Wednesday, September 28, 2011

The secret to dining out with little ones

During the first 18 months of our girls' lives we ate at a restaraunt a grand total of three times, I believe.  The girls did well each time, or at least well enough, but we were still afraid to make it a routine occurence until they were a little older.

Vacation caused us to press the issue. 

Over the course of five days we ate almost every single meal either at a restaraunt or in the hotel breakfast area.

We packed everything we needed such as forks, spoons, bibs, and wipes.  The one thing we didn't have were our high chairs.

Even when we eat out in town we take those travel high chairs as they are, in my opinion, the greatest chairs ever.

Since we were such a long way from home we didn't take them with us. 

Once again the girls adapted wonderfully to everything we threw at them.  Along the way we learned a few little tricks I thought I would share.  I might have mentioned how much I enjoy a good list, so here we go:

1 - When you order food, don't order anything for yourself unless you think know the children will eat it.  Order more of the smaller dishes off the children's menu and let them eat what they will.  You, then, get to be the parent that finishes everything they don't.  Obviously, you can tell them there are starving children in Africa that would gladly eat what they won't, but I don't think that line is as effective as it once may have been.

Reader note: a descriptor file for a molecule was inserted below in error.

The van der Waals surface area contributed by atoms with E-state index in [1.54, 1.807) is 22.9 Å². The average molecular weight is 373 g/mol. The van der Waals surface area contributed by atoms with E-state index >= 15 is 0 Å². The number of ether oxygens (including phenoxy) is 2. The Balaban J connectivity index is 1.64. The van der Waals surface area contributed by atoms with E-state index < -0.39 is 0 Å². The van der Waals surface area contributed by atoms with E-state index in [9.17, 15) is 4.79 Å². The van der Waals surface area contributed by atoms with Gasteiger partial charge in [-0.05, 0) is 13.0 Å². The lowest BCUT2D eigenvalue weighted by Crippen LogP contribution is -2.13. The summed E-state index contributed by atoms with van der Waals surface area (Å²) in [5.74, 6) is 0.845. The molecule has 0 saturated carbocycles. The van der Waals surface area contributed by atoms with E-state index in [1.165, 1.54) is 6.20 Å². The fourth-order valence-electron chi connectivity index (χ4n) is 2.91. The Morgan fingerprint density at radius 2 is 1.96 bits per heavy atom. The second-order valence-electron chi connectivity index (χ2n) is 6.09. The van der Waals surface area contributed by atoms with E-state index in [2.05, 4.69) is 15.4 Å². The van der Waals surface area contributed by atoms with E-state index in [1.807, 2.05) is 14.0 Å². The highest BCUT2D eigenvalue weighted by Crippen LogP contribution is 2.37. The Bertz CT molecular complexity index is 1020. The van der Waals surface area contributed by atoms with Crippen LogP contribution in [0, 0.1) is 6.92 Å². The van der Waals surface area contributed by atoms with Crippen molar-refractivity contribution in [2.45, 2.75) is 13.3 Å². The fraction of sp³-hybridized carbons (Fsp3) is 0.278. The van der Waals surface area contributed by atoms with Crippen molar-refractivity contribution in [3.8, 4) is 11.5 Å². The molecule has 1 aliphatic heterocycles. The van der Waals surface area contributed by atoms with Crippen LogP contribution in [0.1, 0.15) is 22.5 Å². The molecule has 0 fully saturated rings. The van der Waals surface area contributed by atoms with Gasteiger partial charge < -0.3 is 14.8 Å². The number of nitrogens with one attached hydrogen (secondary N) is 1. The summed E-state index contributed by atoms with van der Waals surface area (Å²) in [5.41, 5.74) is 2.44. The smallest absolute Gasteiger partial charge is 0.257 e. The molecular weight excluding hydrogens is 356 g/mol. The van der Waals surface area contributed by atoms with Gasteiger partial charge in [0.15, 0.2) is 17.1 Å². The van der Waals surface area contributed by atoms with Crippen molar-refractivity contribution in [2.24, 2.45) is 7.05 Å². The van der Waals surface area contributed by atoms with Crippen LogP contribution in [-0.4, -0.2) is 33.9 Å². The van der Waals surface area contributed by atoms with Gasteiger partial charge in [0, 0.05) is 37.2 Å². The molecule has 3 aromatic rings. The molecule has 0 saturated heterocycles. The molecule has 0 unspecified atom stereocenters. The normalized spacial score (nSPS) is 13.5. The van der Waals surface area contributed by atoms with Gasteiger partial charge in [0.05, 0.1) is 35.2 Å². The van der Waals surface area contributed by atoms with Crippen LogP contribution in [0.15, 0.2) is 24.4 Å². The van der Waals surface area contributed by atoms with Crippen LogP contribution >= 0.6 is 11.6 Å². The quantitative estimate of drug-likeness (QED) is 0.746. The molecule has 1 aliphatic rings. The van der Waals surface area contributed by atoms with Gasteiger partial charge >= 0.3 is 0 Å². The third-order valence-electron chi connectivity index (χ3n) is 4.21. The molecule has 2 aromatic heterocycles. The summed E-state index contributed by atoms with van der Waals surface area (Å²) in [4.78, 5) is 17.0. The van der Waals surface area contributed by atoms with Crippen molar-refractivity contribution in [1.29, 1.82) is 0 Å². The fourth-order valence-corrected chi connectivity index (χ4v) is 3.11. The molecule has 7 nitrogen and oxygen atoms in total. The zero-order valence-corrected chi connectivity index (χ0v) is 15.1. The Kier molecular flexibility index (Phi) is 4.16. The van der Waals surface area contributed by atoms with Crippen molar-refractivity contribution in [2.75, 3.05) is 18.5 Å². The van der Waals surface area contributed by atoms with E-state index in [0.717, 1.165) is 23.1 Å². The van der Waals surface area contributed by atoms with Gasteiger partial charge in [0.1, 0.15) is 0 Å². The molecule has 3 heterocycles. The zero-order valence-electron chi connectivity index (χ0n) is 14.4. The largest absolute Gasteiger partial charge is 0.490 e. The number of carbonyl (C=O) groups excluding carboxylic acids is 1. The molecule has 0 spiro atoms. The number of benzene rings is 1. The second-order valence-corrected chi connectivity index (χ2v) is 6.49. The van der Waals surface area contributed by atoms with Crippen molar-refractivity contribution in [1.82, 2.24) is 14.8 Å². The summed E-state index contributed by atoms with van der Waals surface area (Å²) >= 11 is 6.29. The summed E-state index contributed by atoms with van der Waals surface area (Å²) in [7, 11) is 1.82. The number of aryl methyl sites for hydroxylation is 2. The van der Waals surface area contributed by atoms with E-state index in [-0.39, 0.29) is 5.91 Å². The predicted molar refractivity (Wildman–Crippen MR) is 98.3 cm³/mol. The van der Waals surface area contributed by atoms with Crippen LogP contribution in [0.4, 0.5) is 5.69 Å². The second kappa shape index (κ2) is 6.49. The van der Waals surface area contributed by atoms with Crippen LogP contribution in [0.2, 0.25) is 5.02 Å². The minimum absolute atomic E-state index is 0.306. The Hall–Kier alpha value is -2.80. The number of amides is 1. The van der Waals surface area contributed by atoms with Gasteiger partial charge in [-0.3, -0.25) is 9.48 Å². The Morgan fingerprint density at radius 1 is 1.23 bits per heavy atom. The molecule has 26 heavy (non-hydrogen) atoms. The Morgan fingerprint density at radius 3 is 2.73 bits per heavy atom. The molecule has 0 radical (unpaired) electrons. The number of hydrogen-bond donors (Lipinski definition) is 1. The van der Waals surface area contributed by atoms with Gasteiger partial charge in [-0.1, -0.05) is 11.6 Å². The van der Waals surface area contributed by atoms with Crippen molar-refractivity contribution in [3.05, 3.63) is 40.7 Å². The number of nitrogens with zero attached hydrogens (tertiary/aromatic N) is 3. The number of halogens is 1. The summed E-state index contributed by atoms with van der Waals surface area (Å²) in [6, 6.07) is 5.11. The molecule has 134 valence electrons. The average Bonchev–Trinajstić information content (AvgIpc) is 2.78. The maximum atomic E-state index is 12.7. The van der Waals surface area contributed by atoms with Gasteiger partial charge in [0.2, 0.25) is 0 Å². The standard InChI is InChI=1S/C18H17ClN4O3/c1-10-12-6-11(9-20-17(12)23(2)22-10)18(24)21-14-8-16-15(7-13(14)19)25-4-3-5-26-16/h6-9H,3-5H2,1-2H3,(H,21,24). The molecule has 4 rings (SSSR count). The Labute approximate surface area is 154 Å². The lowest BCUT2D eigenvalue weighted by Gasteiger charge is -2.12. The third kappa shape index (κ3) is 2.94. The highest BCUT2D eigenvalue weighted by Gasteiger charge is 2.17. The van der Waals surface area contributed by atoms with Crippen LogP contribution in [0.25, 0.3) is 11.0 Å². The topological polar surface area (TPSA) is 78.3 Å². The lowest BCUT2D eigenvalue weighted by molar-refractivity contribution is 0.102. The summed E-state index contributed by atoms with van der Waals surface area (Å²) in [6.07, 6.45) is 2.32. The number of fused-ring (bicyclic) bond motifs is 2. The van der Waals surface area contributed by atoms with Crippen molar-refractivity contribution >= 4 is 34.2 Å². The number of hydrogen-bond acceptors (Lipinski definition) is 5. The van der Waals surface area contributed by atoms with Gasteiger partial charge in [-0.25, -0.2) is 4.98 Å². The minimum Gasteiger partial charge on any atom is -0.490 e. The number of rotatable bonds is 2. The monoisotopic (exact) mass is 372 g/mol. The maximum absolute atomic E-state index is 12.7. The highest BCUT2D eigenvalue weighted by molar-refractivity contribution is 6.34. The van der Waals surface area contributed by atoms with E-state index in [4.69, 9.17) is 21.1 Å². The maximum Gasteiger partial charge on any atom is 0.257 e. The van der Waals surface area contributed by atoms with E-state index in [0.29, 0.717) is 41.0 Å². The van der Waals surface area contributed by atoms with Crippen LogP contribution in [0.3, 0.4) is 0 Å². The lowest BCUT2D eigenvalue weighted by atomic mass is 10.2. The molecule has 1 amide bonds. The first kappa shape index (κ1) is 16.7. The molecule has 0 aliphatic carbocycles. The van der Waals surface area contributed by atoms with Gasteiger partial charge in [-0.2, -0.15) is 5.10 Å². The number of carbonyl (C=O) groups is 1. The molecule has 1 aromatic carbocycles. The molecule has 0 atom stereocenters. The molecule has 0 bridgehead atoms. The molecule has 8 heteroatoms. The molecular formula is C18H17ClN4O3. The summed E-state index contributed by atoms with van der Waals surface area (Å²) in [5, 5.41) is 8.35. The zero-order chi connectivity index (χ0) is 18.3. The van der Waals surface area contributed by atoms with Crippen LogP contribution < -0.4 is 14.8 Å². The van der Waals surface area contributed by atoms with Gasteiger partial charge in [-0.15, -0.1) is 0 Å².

2 - Most every place will have some sort of children's size cup that comes with a lid and a straw.  As long as your kiddos know how to drink through a straw (very similar to a sippy cup, though a bit easier) you should be good.  BONUS - you now have more cups to drink from at home - cups they will most likely not be able to break.  And if they do?  So what - it was free.

3 - For us, fruit is a good "go-to" food as the girls will almost always dig right in.  It's also a lot healthier than a side of fries or onion rings, so make the substitution where you can - assuming your little ones like fruit.  Also, fruit can be eaten immediately, but you'll have to wait for a piping hot plate of food to cool down.

4 - Find places that are at least semi-kid friendly.  They don't need to have a playground, but any place that has paper table cloths and crayons counts.  Don't let them fill up on crayon appetizers, but feel free to let them scribble on anything that should be scribbled on.

5 - Try to get a table in a place that will bother the least amount of other diners as possible - just in case your little angels become little demons.  It's just a consideration thing.  The other people eating there are paying for their meal as well, so try to be aware of them when planning your outing.

6 - If you aren't sure how they're going to act, and if it works with your schedule, try going to eat a little earlier than the normal crowd.  Eating with the blue-hairs is not a bad option.  Not only have they probably been in your same position at some point in their lives, but since they don't hear very well your children can be as loud as they want and still not disturb them!

Six is not a very good number for items in a list, but for now it will have to do.  If you have any other thoughts to add I would love to hear them - and put them to use when we head out next.


Derek Aldrich said...

Very good ideas, I like the first picture. :D

None really to add. Other than choose a place where you know they will like to eat.

MandyE (Twin Trials and Triumphs) said...


Whenever possible, I research the menu beforehand. I like to be able to order the girls' food as soon as possible. And I don't always order from the children's menu...I know our girls like shrimp scampi or baked fish, for example, so they can usually split an adult-sized meal. (And it's funny to gauge the server's face when you don't order the burger and fries!)

Glad you had some positive experiences. Hope you'll be able to incorporate more dining out in the future. We try to get out with our girls once a week (rarely more often), as I want them to be accustomed to a restaurant environment.